If you’ve been in Malaga during the summer, the chances are that you’ve experienced the dreaded Terral.
Temperatures shoot up and the dry heat makes it feel like you’re in an oven. But what is it exactly?
Many think, given Malaga’s proximity to Africa, that this is a phenomenon that comes from the Sahara. However, that’s not true.
In fact, the Terral is a wind that comes from the north-west and heats up significantly on its journey south until arriving at the coast. On the western Costa del Sol, this can be broken up by the mountains near Ronda. In Malaga, however, it surges through the Guadalhorce valley and temperatures go through the roof – often in excess of 40 degrees Celsius.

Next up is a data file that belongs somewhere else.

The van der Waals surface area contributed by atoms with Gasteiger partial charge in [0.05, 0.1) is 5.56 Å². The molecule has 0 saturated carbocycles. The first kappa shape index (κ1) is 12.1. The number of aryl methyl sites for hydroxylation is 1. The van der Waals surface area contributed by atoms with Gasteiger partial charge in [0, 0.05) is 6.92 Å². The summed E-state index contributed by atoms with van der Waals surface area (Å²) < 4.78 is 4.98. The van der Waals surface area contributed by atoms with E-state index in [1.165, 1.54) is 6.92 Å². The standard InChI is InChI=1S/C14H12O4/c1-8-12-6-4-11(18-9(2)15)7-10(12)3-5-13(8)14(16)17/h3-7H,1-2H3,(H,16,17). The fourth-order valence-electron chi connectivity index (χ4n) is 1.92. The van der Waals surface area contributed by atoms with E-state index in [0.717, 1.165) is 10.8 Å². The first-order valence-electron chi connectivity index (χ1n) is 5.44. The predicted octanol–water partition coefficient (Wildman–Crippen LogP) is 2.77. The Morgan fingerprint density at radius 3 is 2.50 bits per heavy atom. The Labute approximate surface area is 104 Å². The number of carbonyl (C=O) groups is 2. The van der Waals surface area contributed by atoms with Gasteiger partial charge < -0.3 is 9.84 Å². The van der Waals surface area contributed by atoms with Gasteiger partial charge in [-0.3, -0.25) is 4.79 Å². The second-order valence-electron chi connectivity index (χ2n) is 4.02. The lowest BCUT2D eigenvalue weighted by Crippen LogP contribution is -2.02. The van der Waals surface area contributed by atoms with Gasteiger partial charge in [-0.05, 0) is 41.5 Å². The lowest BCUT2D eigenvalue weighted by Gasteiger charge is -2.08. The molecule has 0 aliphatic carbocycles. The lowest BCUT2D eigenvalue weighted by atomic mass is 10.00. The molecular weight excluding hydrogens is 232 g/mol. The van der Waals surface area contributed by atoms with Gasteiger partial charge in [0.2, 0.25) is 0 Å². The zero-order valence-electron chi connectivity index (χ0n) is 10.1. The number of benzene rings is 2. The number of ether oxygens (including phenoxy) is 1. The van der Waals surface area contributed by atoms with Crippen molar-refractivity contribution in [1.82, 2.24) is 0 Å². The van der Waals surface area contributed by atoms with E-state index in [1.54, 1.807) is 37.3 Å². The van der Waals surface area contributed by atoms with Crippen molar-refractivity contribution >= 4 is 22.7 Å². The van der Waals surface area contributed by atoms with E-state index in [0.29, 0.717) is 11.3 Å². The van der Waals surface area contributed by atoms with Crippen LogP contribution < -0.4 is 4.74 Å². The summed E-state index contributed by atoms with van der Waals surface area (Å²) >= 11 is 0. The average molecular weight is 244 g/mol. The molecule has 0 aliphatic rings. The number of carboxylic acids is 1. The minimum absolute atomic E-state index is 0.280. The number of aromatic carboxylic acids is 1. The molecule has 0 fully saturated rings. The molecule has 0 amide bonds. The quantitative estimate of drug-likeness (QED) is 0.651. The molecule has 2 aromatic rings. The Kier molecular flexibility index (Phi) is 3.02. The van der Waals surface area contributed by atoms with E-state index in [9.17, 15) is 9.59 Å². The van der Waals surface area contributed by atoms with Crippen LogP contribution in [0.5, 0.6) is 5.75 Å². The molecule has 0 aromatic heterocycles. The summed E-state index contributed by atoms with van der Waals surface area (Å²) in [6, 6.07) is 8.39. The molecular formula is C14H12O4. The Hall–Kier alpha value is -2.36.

Luckily, though, this is only temporary and on average it lasts for around 2 or 3 days. However, it can (and does) strike more than once throughout the year, especially in the summer months.
For tips and tricks on how to survive the Terral, click here.